nep-afr New Economics Papers
on Africa
Issue of 2021‒03‒01
five papers chosen by
Sam Sarpong
The University of Mines and Technology

  1. Quality of sub-national government and regional development in Africa By Iddawela, Yohan; Lee, Neil; Rodríguez-Pose, Andrés
  2. Gender Inclusive Intermediary Education, Financial Stability and Female Employment in the Industry in Sub-Saharan Africa By Simplice A. Asongu; Yann Nounamo; Henri Njangang; Sosson Tadadjeu
  3. The socioeconomic attainments of second-generation Nigerian and other black Americans: Evidence from the Current Population Survey, 2009–2019 By Sakamoto, Arthur; Amaral, Ernesto F. L.; Wang, Sharron Xuanren; Nelson, Courtney
  4. Health financing policy reforms for universal health coverage in eastern, central and southern Africa (ECSA)-health community region By Takondwa Mwase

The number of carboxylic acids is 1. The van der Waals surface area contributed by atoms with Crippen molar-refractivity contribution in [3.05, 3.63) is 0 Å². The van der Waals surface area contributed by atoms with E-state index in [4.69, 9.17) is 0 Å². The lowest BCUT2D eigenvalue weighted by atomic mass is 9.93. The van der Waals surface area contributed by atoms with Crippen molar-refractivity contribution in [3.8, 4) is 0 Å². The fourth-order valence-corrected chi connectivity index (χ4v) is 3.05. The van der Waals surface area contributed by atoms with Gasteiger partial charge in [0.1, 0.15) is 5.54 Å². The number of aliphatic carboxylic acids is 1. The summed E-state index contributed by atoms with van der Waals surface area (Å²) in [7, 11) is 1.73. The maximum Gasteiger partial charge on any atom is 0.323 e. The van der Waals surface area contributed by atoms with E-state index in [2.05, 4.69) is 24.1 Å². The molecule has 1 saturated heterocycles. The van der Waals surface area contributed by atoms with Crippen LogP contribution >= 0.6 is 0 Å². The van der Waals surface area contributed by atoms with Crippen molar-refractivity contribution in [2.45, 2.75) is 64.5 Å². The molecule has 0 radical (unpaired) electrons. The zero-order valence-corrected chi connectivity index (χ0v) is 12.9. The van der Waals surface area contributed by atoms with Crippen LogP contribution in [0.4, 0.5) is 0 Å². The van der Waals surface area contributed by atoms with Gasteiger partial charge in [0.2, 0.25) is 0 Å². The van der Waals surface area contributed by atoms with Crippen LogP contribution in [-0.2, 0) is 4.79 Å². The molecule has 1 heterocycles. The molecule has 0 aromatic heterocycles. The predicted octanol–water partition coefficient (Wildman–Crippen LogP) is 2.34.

5. On the economic desirability of the West African monetary union: would one currency fit all? By Cécile Couharde; Carl Grekou; Valérie Mignon

  1. By: Iddawela, Yohan; Lee, Neil; Rodríguez-Pose, Andrés
    Abstract: Despite widespread interest in government quality and economic development, the role of sub-national government has been largely overlooked. This represents an omission in Africa, given ongoing processes of devolution in much of the continent. In this article, we consider the impact of sub-national government institutions on economic development in 356 regions across 22 African countries. We create a novel index of sub-national government quality based on large-scale survey data and assess its impact on regional economies using satellite data on night light luminosity. To address causality concerns, we instrument sub-national government quality with data from pre-colonial societies. Our results show a positive and significant relationship between sub-national government quality and regional economic development, even when controlling for the quality of national level institutions. Better sub-national governments are a powerful but often overlooked determinant of development in Africa.